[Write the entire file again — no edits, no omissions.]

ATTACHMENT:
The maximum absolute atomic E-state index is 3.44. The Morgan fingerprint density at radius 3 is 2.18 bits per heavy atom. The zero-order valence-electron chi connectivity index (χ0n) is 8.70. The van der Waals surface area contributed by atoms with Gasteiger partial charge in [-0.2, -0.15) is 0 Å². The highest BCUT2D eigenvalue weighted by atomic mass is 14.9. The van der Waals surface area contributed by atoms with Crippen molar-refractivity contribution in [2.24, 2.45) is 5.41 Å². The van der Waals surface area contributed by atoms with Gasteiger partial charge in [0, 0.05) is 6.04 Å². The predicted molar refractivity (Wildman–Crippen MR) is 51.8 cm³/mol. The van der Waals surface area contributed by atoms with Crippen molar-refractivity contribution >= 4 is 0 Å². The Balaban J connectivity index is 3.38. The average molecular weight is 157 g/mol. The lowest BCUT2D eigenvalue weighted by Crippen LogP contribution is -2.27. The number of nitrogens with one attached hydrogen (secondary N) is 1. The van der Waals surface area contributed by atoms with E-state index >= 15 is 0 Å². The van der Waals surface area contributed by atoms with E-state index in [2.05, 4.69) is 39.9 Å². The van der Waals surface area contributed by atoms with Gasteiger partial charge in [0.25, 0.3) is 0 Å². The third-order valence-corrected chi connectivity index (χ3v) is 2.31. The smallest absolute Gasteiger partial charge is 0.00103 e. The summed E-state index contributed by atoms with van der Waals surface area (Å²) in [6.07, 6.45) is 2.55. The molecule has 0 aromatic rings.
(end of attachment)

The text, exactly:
The maximum absolute atomic E-state index is 3.44. The Morgan fingerprint density at radius 3 is 2.18 bits per heavy atom. The zero-order valence-electron chi connectivity index (χ0n) is 8.70. The van der Waals surface area contributed by atoms with Gasteiger partial charge in [-0.2, -0.15) is 0 Å². The highest BCUT2D eigenvalue weighted by atomic mass is 14.9. The van der Waals surface area contributed by atoms with Crippen molar-refractivity contribution in [2.24, 2.45) is 5.41 Å². The van der Waals surface area contributed by atoms with Gasteiger partial charge in [0, 0.05) is 6.04 Å². The predicted molar refractivity (Wildman–Crippen MR) is 51.8 cm³/mol. The van der Waals surface area contributed by atoms with Crippen molar-refractivity contribution >= 4 is 0 Å². The Balaban J connectivity index is 3.38. The average molecular weight is 157 g/mol. The lowest BCUT2D eigenvalue weighted by Crippen LogP contribution is -2.27. The number of nitrogens with one attached hydrogen (secondary N) is 1. The van der Waals surface area contributed by atoms with E-state index >= 15 is 0 Å². The van der Waals surface area contributed by atoms with E-state index in [2.05, 4.69) is 39.9 Å². The van der Waals surface area contributed by atoms with Gasteiger partial charge in [0.25, 0.3) is 0 Å². The third-order valence-corrected chi connectivity index (χ3v) is 2.31. The smallest absolute Gasteiger partial charge is 0.00103 e. The summed E-state index contributed by atoms with van der Waals surface area (Å²) in [6.07, 6.45) is 2.55. The molecule has 0 aromatic rings.